YouTube Pulse: The best ways for brands to leverage the site
At YouTube's first Canadian upfront, Google's Marshall Self said brands like McDonald's Canada are starting to get it right.
In a world of rapidly proliferating YouTube content, there’s plenty of room for brands to get in on the action, both as advertisers and as content creators in their own right. At least that’s the message Marshall Self, head of media solutions, Google Canada, was hoping to impart as he spoke at YouTube Pulse Monday.
Looking at Canada, Self said brands like McDonald’s, which leveraged YouTube as one of many platforms for its “Our Food. Your Questions.” campaign, are starting to get it right.
Launched in 2012 with media by OMD and creative by Tribal DDB, the campaign has seen the QSR take thousands of questions from consumers and turn them into content by answering some of them in YouTube videos. The most viewed video, which takes consumers behind a product photo shoot to explain why the brand’s food looks different in pictures than it does in real life, has garnered 8.7 million views and more than 22,000 likes to date.
“A lot of brands are now investing in their brand channels. What we’re seeing with Canadian advertisers is they’re just trying to figure it out. They’re working through it, realizing what content they have and how it plays out on YouTube, but it’s a major mind shift for them,” said Self.
Self added, however, that Canadian brands still have a ways to go, and offered specific advice for brand advertisers who are looking to breakthrough on YouTube. He said there’s a wealth of opportunity for brands to leverage their own products, as well as the popularity of how-to videos on YouTube to create a discussion and value exchange with consumers without the need for a large media budget.
YouTube also took the time to highlight its portfolio of ad offerings, touting the video hub as a platform to reach what it calls Generation C – predominantly adults aged 18 to 34 who create and curate content and look to connect with others online.
On top of TrueView, which allows advertisers to only pay for ads that are seen in their entirety, Self said that YouTube is also working on developing “Prime Packages.” These packages include premium YouTube channels specially curated by the YouTube team, which brands can leverage to ensure they reach and engage viewers.
On the sponsorship side, YouTube has a team dedicated to working with brands and connecting them with programs and events that can be tailored to suit their needs.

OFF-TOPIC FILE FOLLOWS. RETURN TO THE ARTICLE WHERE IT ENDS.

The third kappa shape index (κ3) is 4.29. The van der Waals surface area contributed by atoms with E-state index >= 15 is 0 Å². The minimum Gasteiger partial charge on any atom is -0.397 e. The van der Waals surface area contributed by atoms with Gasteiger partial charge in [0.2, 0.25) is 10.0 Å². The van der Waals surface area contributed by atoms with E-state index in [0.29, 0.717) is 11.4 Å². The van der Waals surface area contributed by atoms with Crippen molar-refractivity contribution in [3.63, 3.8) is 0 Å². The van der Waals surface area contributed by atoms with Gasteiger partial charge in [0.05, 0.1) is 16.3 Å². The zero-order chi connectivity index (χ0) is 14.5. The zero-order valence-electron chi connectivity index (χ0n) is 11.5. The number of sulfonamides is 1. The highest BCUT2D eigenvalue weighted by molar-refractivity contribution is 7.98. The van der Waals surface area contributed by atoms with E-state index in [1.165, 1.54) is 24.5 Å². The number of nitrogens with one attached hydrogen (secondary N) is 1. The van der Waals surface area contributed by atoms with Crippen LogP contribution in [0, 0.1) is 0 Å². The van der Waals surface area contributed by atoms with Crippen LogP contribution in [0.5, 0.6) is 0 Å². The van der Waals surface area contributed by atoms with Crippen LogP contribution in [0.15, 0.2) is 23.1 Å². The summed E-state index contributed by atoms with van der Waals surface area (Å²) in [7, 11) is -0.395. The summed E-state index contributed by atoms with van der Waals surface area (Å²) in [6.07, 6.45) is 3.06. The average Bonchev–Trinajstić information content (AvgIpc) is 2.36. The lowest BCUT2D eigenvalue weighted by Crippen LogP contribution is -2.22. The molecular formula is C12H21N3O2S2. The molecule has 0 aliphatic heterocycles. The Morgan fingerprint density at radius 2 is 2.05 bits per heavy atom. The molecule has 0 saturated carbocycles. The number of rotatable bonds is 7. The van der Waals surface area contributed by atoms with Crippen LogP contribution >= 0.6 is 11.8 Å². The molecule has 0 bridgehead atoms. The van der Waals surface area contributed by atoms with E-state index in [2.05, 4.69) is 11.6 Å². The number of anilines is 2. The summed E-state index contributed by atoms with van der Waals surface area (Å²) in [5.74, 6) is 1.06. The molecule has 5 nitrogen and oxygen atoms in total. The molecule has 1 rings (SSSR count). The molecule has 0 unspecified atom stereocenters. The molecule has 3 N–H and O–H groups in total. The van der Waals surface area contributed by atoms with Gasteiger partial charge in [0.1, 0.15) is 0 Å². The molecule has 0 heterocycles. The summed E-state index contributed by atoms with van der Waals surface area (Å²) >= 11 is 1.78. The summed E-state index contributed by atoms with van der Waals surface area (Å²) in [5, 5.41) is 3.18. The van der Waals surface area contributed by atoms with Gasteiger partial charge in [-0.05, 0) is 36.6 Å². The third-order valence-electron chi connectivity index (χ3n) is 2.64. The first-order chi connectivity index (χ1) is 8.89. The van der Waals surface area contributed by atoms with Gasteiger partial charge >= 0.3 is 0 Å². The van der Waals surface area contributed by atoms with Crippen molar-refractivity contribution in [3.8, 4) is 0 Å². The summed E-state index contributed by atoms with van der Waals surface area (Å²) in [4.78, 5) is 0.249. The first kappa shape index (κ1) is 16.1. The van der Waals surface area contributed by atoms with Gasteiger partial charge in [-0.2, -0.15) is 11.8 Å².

Turning the focus to content, Self said content creators should “use the platform for what it’s really strong at. And that is being participatory. Then they’re not viewers, they’re fans.”
YouTube, he continued, is a play space for content creators and brands (or both, together) to engage a fan base in a two-way conversation, and then use that fan base to build a brand.
Self added that shorter content, which he called “snackable” does better on the whole, and leveraging tech like custom video annotations can increase audience development.
But as the presentation showed, certain categories are stronger performers than others. Comedy is the most subscribed-to category on YouTube. In fact, Canadian web series Epic Meal Time ranks seventh on YouTube’s top 10 comedy list.
Some of YouTube’s most shareable, and valuable, content revolves around educational content and live-streaming of major cultural events.
For example, makeup instructor Michelle Phan, who built a fan base by posting instructional how-to makeup videos, has more than four million subscribers to her channel. And Salman Khan’s Khan Academy videos, which began as a way to tutor his cousin in math, grew into its own brand, with more than one million subscribers to the channel.
Live-streaming cultural events, execs said, also creates an opportunity for a ripple effect of users generating more content in response to what they’ve experienced.
For example, Felix Baumgartner’s Red Bull Stratos Jump currently has more than 34 million views on YouTube. It spawned a video recreation – in Lego – which now has more than nine million views, and was covered by mainstream media including The Guardian and Time magazine.
The same thinking can be applied to entertainment properties or brands, which can use the platform to respond to culturally relevant topics and also push their own content forward, said Self.
With files from Danielle Ng-See-Quan